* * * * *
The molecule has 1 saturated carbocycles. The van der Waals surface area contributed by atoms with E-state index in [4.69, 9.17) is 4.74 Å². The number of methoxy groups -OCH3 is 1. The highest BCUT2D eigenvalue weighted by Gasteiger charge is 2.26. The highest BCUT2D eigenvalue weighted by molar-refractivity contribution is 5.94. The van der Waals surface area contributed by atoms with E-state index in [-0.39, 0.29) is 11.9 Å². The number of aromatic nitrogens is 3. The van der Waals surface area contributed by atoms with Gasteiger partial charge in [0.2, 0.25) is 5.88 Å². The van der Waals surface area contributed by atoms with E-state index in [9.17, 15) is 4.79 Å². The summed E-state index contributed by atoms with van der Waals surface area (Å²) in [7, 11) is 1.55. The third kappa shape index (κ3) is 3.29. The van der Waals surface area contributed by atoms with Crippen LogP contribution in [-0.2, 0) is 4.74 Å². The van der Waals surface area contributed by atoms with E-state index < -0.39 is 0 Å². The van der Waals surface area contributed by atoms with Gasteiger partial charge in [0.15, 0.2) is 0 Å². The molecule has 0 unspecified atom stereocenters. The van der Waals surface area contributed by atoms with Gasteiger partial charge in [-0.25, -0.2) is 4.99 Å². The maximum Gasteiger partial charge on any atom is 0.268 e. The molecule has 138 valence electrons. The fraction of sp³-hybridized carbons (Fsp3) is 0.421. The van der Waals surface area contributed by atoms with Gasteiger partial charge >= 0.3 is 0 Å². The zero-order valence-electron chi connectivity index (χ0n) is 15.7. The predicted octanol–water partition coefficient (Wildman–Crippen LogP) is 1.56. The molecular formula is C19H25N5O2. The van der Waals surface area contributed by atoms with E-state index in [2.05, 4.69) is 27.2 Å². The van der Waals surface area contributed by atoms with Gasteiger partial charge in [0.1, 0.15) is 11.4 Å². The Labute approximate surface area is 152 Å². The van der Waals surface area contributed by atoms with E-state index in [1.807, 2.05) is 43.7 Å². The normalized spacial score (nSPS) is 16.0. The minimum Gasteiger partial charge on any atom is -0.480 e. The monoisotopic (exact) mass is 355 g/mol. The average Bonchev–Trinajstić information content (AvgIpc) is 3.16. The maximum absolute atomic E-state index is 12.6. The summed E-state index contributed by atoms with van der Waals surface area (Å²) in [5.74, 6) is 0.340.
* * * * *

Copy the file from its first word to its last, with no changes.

The molecule has 1 saturated carbocycles. The van der Waals surface area contributed by atoms with E-state index in [4.69, 9.17) is 4.74 Å². The number of methoxy groups -OCH3 is 1. The highest BCUT2D eigenvalue weighted by Gasteiger charge is 2.26. The highest BCUT2D eigenvalue weighted by molar-refractivity contribution is 5.94. The van der Waals surface area contributed by atoms with E-state index in [-0.39, 0.29) is 11.9 Å². The number of aromatic nitrogens is 3. The van der Waals surface area contributed by atoms with Gasteiger partial charge in [0.2, 0.25) is 5.88 Å². The van der Waals surface area contributed by atoms with E-state index in [9.17, 15) is 4.79 Å². The summed E-state index contributed by atoms with van der Waals surface area (Å²) in [7, 11) is 1.55. The third kappa shape index (κ3) is 3.29. The van der Waals surface area contributed by atoms with Crippen LogP contribution in [-0.2, 0) is 4.74 Å². The van der Waals surface area contributed by atoms with E-state index < -0.39 is 0 Å². The van der Waals surface area contributed by atoms with Gasteiger partial charge in [0.15, 0.2) is 0 Å². The molecule has 0 unspecified atom stereocenters. The van der Waals surface area contributed by atoms with Gasteiger partial charge in [-0.25, -0.2) is 4.99 Å². The maximum Gasteiger partial charge on any atom is 0.268 e. The molecule has 138 valence electrons. The fraction of sp³-hybridized carbons (Fsp3) is 0.421. The van der Waals surface area contributed by atoms with Gasteiger partial charge >= 0.3 is 0 Å². The zero-order valence-electron chi connectivity index (χ0n) is 15.7. The predicted octanol–water partition coefficient (Wildman–Crippen LogP) is 1.56. The molecular formula is C19H25N5O2. The van der Waals surface area contributed by atoms with E-state index in [2.05, 4.69) is 27.2 Å². The van der Waals surface area contributed by atoms with Gasteiger partial charge in [0.1, 0.15) is 11.4 Å². The Labute approximate surface area is 152 Å². The van der Waals surface area contributed by atoms with E-state index in [1.807, 2.05) is 43.7 Å². The normalized spacial score (nSPS) is 16.0. The minimum Gasteiger partial charge on any atom is -0.480 e. The monoisotopic (exact) mass is 355 g/mol. The average Bonchev–Trinajstić information content (AvgIpc) is 3.16. The maximum absolute atomic E-state index is 12.6. The summed E-state index contributed by atoms with van der Waals surface area (Å²) in [5.74, 6) is 0.340.